Inbound UDP flooding data rate is 6.6 Mbs through Linksys and 9.9 Mbs without Linksys. TCP is about 4.0 Mbs through linksys to UT using Java bandwidth tester and with a recvwindow of 64KB. However, if linksys is removed and PC (Win98) is hooked directly to cable modem, then TCP java test to UT gets 4.5 Mbs. (Given a RTT of 95 ms and a 64KB window, the bandwidth is limited by the window to 5.4 Mbs, so 4.5 Mbs is about what should be expected after a 10s test.) The Linksys appears to be reducing bandwidth. In February, inbound data rates were 3.2 Mbits/s (for UDP flooding) and outbound rates remain restricted to 128 Kbs. The hop count to ORNL is still near 20, and the RTT around 150 ms. Thus to obtain 3.2 Mbs the client and server TCP window size needs to be 3.7*.150 = .480 Mbits, or about 60 KBytes. With only a 32 KB window, the max throughput you will get is 1.7 Mbits/sec. (Though, even with a large buffer, I still get only about 2 Mbs with TCP.) The packets are not wildly out of order as they were before. The following plot from Wedndesday, March 6, shows how the lost-packet rate has improved since our test on February 8 (see plot). The plotted data is percent loss per minute, calculated from 1-second ICMP ping's between an Oak Ridge @home PC and an ORNL machine.
Older (January 1, 2001) performance shows 128 Kbs out from the home and about 700 Kbs in. Detailed analysis shows that there might be as much as 6+Mbs inbound through (parallel?) T1's, but the load balancing across the links causes enough packet reordering that TCP thinks there are losses. This plot shows how out of order UDP datagrams can be on my @home link. This plot would normally be a straight line at y=0. (Note, the load-balanced paths aren't necessarily in the last hop, but could be somewhere else in the path.) Rumor is they plan to upgrade to a DS3 (45 Mbs) Feb 12, and to re-establish the direct link to ORNL. (It's more than 16 hops right now, RTT of 130 ms. Also, the forward and reverse paths to ORNL are not the same, see table of traceroutes to/from my @Home box from/to ORNL.) I have a bandwidth testing page with information on TCP tuning and tracing routes. (Note, traceroute/tracert probably won't work from behind a firewall, e.g. Linksys.)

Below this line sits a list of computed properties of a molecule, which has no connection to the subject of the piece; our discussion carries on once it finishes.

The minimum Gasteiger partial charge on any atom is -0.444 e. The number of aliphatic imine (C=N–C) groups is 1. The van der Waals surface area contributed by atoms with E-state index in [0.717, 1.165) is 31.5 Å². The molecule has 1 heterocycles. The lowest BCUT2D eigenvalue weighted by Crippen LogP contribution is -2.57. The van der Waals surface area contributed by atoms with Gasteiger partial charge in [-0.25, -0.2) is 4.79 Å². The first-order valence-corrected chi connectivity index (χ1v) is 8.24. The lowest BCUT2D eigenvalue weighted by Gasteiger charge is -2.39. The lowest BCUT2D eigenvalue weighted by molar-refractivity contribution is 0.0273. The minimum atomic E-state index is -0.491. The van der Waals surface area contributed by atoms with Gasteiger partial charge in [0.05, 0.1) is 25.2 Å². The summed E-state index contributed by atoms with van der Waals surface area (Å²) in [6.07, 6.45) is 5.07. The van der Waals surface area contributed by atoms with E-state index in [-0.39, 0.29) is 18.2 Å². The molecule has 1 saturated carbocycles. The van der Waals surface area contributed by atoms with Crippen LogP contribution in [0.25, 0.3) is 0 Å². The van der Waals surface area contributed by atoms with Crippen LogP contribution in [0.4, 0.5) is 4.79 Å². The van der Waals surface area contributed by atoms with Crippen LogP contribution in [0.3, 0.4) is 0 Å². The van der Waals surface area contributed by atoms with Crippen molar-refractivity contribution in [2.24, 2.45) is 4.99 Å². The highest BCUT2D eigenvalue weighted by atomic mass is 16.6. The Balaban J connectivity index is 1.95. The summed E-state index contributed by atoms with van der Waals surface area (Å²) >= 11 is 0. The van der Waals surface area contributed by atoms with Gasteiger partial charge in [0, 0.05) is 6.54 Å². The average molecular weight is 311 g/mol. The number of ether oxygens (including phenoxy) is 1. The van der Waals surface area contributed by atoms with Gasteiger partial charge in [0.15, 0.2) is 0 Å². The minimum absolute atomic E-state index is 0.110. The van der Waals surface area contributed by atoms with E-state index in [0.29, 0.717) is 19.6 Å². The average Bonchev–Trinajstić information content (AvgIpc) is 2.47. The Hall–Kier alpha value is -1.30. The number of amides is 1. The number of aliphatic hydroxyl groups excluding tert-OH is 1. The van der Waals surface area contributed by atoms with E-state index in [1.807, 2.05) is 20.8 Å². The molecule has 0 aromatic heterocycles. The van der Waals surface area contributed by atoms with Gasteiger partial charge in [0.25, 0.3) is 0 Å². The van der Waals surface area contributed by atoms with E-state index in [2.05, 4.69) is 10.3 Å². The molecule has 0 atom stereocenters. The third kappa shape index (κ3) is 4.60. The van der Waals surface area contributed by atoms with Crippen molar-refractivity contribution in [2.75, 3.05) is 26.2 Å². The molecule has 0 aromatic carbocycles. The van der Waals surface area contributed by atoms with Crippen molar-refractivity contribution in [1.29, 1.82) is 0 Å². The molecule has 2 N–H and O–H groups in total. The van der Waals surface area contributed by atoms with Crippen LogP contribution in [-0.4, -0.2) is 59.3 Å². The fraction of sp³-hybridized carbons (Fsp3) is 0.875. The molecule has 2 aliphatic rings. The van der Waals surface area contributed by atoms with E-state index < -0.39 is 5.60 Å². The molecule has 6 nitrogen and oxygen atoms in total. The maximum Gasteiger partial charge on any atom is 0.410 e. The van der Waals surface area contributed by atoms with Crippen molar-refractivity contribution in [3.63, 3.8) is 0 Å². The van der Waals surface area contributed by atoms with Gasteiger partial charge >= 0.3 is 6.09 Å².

The following plot shows how the lost-packet rate increases during "prime time" on Wednesday, February 8, 2001. The plotted data is percent loss per minute, calculated from 1-second ICMP ping's between an Oak Ridge @home PC and an ORNL machine. The losses could be occurring anywhere along the many hops and not necessarily within @home's nets.
TCP packet loss results in lower bandwidth and in poor interactive response times. Packet loss degrades bandwidth more with longer round-trip times (RTT). The following plot from a network simulation (ns-2) roughly shows how packet loss degrades TCP bandwidth for a 2 Mbs link for both a long delay (100 ms RTT) link and moderate delay (10 ms RTT) link. With just a 2% loss (p=0.02), bandwidth is halved. With a 20% loss (p=0.2) our 2 Mbs link is slower than a 28.8k dialup!
Poor interactive response is noticable if you are telnet'd to a remote host and the echo delay for your typing is delayed. The following graph shows the echo delay to ORNL for 100 one-character samples during prime time and during the early morning. Notice that during prime time, character echo is generally slower with occasional delays over 1 second.
Your throughput is going to be no better than the slowest link along the route to/from your destination. TCP throughput can be restricted by a small "window size". For TCP, windowsize = bandwidth*roundtriptime You may be able to adjust the windowsize from an appliation or through your OS. Too big a windowsize can actually reduce bandwidth. Visit the bandwidth testing page or dslreports tuning tweaks page
Though Ethernets are normally "party-lines" and subject to eavesdropping, the OR CATV configuration permits your cable modem to see only traffic destined to your home computer and no one else's traffic. However, as with any ISP, your network packets travel through many sites, so you should assume someone could be reading your packets along the way. There are various products (ssh, pptp, pgp) that one might use to insure privacy. Or for security you might consider firewall software (zonealarm or network ice) , or a firewall box. The Linksys BEFSR41 is both NAT and firewall and works with ORNL's VPN. Also CERT's info on nome network security.
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